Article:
Edinburgh has become the first university in Scotland to achieve recognition for the quality of its student catering.
The University’s Global Health Academy has hosted an expert discussion on some of the world’s biggest health challenges.
The University is hosting Scottish Slimmers weight management classes for staff and students.
Staff are being encouraged to get more active this year by finding out how they can join Jogscotland groups at the University.
University staff are to help improve patient care in four African countries.
Scientists are using MRI scans to see if they can determine when best to deliver babies that are not growing as fast as they should in the womb.
The University has signed a national pledge to reduce mental health discrimination in the workplace.
Targeting a toxin released by virtually all strains of MRSA could help scientists develop new drugs that can fight the superbug.
Insight into how viruses such as SARS and flu jump from one species to another may help predict emerging diseases.
The University offers a free and confidential individual counselling service to all members of staff.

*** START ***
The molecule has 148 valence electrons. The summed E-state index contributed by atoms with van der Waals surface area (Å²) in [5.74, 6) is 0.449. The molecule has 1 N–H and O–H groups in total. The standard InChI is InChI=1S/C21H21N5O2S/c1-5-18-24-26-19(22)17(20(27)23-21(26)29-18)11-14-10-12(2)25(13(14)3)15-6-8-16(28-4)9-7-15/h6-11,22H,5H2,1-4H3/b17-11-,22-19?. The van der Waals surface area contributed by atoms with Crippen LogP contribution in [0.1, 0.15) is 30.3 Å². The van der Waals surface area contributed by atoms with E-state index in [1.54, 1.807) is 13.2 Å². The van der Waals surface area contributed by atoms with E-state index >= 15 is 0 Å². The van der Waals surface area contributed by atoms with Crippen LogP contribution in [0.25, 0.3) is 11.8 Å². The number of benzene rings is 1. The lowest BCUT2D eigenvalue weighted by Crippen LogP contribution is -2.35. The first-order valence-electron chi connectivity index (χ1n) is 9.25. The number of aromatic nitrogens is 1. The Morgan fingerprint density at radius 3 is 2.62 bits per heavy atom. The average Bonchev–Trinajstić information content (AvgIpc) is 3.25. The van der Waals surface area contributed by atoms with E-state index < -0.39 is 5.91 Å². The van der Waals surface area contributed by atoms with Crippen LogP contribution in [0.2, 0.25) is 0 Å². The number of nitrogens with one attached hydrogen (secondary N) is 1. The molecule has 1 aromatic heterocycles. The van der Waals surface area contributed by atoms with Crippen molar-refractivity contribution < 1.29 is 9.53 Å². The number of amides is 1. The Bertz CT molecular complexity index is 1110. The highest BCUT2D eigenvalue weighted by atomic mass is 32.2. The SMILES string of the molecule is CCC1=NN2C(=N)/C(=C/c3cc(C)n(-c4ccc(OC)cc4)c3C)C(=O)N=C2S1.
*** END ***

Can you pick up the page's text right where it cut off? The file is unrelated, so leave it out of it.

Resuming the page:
Fresh discoveries about a drug used to treat sleeping sickness could pave the way for improved therapies.
Tiny chemical particles emitted by diesel exhaust fumes could raise the risk of heart attacks, research has shown.
The University’s Professor Scott Murray has been awarded the William Farr Medal for 2011.
The King's Buildings (KB) Dash has been taking place monthly since 1983, making it one of the University’s longest established social responsibility and sustainability initiatives.
The Centre for Integrative Physiology has become the first University department to achieve the Healthy Working Lives Mental Health and Wellbeing Commendation award.
Ovarian cancer patients could be helped by a test that identifies the specific type of tumour they have.
The University has received international recognition for achieving high standards in health and safety.
Lowering cholesterol could help the body’s immune system fight viral infections, researchers have found.
A highly sensitive blood test could help identify heart attacks in thousands of patients who would otherwise have gone undiagnosed, a study suggests.
This article was published on Jun 24, 2011